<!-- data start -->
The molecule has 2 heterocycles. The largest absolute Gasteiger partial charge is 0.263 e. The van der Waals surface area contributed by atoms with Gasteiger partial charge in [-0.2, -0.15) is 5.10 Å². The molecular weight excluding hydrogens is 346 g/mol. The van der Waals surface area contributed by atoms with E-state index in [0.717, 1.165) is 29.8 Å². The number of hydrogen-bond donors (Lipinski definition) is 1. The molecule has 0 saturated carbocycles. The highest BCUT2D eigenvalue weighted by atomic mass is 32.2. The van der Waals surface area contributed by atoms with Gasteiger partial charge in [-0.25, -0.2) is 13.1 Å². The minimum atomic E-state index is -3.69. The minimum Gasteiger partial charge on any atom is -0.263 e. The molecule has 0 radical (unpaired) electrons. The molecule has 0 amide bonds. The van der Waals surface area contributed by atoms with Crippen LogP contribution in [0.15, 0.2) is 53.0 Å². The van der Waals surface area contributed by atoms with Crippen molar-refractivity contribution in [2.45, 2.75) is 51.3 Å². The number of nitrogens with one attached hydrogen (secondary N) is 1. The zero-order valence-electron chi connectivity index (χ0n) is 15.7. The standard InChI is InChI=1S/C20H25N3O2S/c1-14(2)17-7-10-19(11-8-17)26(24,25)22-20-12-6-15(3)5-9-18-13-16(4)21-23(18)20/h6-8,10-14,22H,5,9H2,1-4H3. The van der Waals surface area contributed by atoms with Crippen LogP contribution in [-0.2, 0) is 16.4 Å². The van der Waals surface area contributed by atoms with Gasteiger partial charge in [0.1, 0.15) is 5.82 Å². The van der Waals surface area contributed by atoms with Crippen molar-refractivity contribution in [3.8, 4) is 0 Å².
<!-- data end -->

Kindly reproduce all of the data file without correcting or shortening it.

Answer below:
The molecule has 2 heterocycles. The largest absolute Gasteiger partial charge is 0.263 e. The van der Waals surface area contributed by atoms with Gasteiger partial charge in [-0.2, -0.15) is 5.10 Å². The molecular weight excluding hydrogens is 346 g/mol. The van der Waals surface area contributed by atoms with E-state index in [0.717, 1.165) is 29.8 Å². The number of hydrogen-bond donors (Lipinski definition) is 1. The molecule has 0 saturated carbocycles. The highest BCUT2D eigenvalue weighted by atomic mass is 32.2. The van der Waals surface area contributed by atoms with Gasteiger partial charge in [-0.25, -0.2) is 13.1 Å². The minimum atomic E-state index is -3.69. The minimum Gasteiger partial charge on any atom is -0.263 e. The molecule has 0 radical (unpaired) electrons. The molecule has 0 amide bonds. The van der Waals surface area contributed by atoms with Crippen LogP contribution in [0.15, 0.2) is 53.0 Å². The van der Waals surface area contributed by atoms with Crippen molar-refractivity contribution in [2.45, 2.75) is 51.3 Å². The number of nitrogens with one attached hydrogen (secondary N) is 1. The zero-order valence-electron chi connectivity index (χ0n) is 15.7. The standard InChI is InChI=1S/C20H25N3O2S/c1-14(2)17-7-10-19(11-8-17)26(24,25)22-20-12-6-15(3)5-9-18-13-16(4)21-23(18)20/h6-8,10-14,22H,5,9H2,1-4H3. The van der Waals surface area contributed by atoms with Crippen LogP contribution in [-0.2, 0) is 16.4 Å². The van der Waals surface area contributed by atoms with Gasteiger partial charge in [0.1, 0.15) is 5.82 Å². The van der Waals surface area contributed by atoms with Crippen molar-refractivity contribution in [3.8, 4) is 0 Å².